Observations at 1 au have confirmed that enhancements in measured energetic-particle (EP) fluxes are statistically associated with "rough" magnetic fields, i.e., fields with atypically large spatial derivatives or increments, as measured by the Partial Variance of Increments (PVI) method. One way to interpret this observation is as an association of the EPs with trapping or channeling within magnetic flux tubes, possibly near their boundaries. However, it remains unclear whether this association is a transport or local effect; i.e., the particles might have been energized at a distant location, perhaps by shocks or reconnection, or they might experience local energization or re-acceleration. The Parker Solar Probe (PSP), even in its first two orbits, offers a unique opportunity to study this statistical correlation closer to the corona. As a first step, we analyze the separate correlation properties of the EPs measured by the Integrated Science Investigation of the Sun (ISo˙IS) instruments during the first solar encounter. The distribution of time intervals between a specific type of event, i.e., the waiting time, can indicate the nature of the underlying process. We find that the ISo˙IS observations show a power-law distribution of waiting times, indicating a correlated (non-Poisson) distribution. Analysis of low-energy (∼15 - 200 keV/nuc) ISo˙IS data suggests that the results are consistent with the 1 au studies, although we find hints of some unexpected behavior. A more complete understanding of these statistical distributions will provide valuable insights into the origin and propagation of solar EPs, a picture that should become clear with future PSP orbits.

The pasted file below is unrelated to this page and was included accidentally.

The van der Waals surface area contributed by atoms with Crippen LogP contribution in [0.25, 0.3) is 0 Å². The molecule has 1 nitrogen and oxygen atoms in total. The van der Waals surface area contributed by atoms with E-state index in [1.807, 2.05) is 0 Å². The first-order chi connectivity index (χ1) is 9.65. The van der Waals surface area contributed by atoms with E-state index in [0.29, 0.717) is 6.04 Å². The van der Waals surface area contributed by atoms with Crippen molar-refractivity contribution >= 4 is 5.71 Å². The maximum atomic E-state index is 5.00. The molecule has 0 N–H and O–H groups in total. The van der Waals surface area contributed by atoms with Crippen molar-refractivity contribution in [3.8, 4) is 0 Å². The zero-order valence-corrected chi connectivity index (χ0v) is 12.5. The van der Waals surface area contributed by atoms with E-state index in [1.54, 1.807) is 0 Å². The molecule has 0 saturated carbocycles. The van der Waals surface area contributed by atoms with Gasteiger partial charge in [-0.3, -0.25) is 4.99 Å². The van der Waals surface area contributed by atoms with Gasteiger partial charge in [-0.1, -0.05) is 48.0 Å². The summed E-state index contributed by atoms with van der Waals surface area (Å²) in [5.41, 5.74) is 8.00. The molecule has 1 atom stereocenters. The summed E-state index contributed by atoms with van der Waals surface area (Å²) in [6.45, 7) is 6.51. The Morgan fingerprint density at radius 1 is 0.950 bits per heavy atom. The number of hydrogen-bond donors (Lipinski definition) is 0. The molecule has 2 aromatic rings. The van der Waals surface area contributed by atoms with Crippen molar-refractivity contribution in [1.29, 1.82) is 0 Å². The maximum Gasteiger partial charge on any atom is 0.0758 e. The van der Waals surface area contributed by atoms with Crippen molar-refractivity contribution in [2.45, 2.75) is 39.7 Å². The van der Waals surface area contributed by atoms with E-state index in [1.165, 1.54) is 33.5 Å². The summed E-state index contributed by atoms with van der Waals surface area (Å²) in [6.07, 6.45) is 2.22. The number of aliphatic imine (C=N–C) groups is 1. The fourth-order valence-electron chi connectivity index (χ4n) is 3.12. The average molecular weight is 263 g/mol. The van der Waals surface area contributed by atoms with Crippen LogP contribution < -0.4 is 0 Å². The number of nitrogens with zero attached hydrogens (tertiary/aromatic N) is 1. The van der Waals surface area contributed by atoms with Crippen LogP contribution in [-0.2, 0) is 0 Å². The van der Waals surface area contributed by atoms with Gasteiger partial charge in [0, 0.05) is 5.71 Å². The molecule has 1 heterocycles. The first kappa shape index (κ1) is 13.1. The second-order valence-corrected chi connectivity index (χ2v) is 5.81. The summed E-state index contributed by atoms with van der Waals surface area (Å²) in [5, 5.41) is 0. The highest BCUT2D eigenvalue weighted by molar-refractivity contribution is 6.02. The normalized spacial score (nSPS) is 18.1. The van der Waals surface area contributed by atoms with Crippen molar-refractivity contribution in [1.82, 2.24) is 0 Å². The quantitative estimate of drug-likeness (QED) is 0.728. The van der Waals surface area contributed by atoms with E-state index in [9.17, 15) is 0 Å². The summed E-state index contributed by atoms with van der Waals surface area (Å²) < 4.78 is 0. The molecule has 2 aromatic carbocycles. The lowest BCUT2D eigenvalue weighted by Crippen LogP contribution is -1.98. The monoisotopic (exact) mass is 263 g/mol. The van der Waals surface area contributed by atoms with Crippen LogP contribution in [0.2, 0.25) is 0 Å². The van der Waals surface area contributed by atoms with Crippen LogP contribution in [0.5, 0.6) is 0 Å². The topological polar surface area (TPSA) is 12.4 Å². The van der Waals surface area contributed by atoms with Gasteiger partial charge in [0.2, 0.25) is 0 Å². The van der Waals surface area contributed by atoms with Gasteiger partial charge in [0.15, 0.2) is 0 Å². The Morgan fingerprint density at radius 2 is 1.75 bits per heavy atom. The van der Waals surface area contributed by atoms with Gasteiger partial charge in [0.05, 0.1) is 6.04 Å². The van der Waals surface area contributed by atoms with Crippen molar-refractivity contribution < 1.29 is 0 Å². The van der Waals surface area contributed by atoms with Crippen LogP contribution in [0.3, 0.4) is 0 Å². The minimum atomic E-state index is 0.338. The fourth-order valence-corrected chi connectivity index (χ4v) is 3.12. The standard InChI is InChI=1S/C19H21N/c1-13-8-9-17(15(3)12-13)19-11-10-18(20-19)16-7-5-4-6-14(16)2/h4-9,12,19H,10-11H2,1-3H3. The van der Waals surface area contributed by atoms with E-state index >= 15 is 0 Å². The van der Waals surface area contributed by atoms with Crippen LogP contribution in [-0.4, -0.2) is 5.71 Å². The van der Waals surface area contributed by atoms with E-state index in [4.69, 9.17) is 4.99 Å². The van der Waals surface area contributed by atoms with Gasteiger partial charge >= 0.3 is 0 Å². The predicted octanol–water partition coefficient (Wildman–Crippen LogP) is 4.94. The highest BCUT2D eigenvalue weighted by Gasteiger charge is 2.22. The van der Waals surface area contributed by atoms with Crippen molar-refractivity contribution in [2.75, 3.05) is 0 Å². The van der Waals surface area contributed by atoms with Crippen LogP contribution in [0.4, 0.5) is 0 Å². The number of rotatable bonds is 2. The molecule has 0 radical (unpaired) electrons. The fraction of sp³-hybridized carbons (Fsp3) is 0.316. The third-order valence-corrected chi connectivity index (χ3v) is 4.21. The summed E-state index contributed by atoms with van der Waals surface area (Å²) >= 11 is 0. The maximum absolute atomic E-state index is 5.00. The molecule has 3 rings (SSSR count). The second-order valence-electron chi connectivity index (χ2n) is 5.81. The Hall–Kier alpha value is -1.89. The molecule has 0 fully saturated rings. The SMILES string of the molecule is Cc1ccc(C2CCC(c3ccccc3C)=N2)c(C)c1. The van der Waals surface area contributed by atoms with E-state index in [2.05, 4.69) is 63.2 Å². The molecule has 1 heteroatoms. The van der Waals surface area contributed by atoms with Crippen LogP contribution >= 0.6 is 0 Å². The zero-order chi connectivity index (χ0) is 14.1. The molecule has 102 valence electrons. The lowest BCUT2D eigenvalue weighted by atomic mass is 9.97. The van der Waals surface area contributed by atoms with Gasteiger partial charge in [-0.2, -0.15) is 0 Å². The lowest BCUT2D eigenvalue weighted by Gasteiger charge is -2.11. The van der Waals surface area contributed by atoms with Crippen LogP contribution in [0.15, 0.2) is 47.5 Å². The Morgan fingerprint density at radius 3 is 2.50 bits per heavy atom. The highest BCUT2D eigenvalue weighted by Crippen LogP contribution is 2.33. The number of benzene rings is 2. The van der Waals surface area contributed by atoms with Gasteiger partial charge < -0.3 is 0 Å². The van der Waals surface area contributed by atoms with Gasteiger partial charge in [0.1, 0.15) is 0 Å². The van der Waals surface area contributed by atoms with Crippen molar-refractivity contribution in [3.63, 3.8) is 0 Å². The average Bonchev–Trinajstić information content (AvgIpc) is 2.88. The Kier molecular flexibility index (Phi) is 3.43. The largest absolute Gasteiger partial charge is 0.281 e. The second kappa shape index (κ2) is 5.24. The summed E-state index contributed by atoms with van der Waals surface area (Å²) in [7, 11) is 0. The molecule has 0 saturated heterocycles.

All Science Journal Classification (ASJC) codes
- Astronomy and Astrophysics
- Space and Planetary Science